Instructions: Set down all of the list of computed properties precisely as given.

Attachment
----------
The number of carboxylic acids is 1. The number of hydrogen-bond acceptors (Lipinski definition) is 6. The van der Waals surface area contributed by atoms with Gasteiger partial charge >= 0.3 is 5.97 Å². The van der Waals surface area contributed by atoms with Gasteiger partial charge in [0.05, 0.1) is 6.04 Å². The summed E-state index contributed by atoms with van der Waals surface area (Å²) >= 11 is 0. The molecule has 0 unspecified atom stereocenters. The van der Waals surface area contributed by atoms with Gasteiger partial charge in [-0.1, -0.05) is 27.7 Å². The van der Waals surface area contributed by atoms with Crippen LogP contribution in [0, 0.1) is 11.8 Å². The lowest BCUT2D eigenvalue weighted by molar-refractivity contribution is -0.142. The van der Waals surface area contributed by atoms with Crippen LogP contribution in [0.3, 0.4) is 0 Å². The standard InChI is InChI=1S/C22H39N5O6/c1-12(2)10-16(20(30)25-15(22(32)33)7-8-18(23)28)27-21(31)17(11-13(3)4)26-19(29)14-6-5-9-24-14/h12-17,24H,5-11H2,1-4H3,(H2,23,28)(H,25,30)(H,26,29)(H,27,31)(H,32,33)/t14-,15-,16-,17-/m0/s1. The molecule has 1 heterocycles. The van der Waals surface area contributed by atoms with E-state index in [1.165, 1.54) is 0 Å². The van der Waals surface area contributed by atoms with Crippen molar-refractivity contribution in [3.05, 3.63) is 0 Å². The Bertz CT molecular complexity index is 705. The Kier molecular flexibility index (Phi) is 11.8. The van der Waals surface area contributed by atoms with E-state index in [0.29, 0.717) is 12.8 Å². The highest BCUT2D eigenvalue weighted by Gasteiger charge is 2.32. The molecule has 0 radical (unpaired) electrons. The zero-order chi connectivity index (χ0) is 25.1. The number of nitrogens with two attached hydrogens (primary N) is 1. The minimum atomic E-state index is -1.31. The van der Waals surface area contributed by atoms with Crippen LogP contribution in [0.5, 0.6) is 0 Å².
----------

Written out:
The number of carboxylic acids is 1. The number of hydrogen-bond acceptors (Lipinski definition) is 6. The van der Waals surface area contributed by atoms with Gasteiger partial charge >= 0.3 is 5.97 Å². The van der Waals surface area contributed by atoms with Gasteiger partial charge in [0.05, 0.1) is 6.04 Å². The summed E-state index contributed by atoms with van der Waals surface area (Å²) >= 11 is 0. The molecule has 0 unspecified atom stereocenters. The van der Waals surface area contributed by atoms with Gasteiger partial charge in [-0.1, -0.05) is 27.7 Å². The van der Waals surface area contributed by atoms with Crippen LogP contribution in [0, 0.1) is 11.8 Å². The lowest BCUT2D eigenvalue weighted by molar-refractivity contribution is -0.142. The van der Waals surface area contributed by atoms with Crippen LogP contribution in [0.3, 0.4) is 0 Å². The standard InChI is InChI=1S/C22H39N5O6/c1-12(2)10-16(20(30)25-15(22(32)33)7-8-18(23)28)27-21(31)17(11-13(3)4)26-19(29)14-6-5-9-24-14/h12-17,24H,5-11H2,1-4H3,(H2,23,28)(H,25,30)(H,26,29)(H,27,31)(H,32,33)/t14-,15-,16-,17-/m0/s1. The molecule has 1 heterocycles. The van der Waals surface area contributed by atoms with E-state index in [1.165, 1.54) is 0 Å². The van der Waals surface area contributed by atoms with Crippen molar-refractivity contribution in [3.05, 3.63) is 0 Å². The Bertz CT molecular complexity index is 705. The Kier molecular flexibility index (Phi) is 11.8. The van der Waals surface area contributed by atoms with E-state index in [0.29, 0.717) is 12.8 Å². The highest BCUT2D eigenvalue weighted by Gasteiger charge is 2.32. The molecule has 0 radical (unpaired) electrons. The zero-order chi connectivity index (χ0) is 25.1. The number of nitrogens with two attached hydrogens (primary N) is 1. The minimum atomic E-state index is -1.31. The van der Waals surface area contributed by atoms with Crippen LogP contribution in [0.5, 0.6) is 0 Å².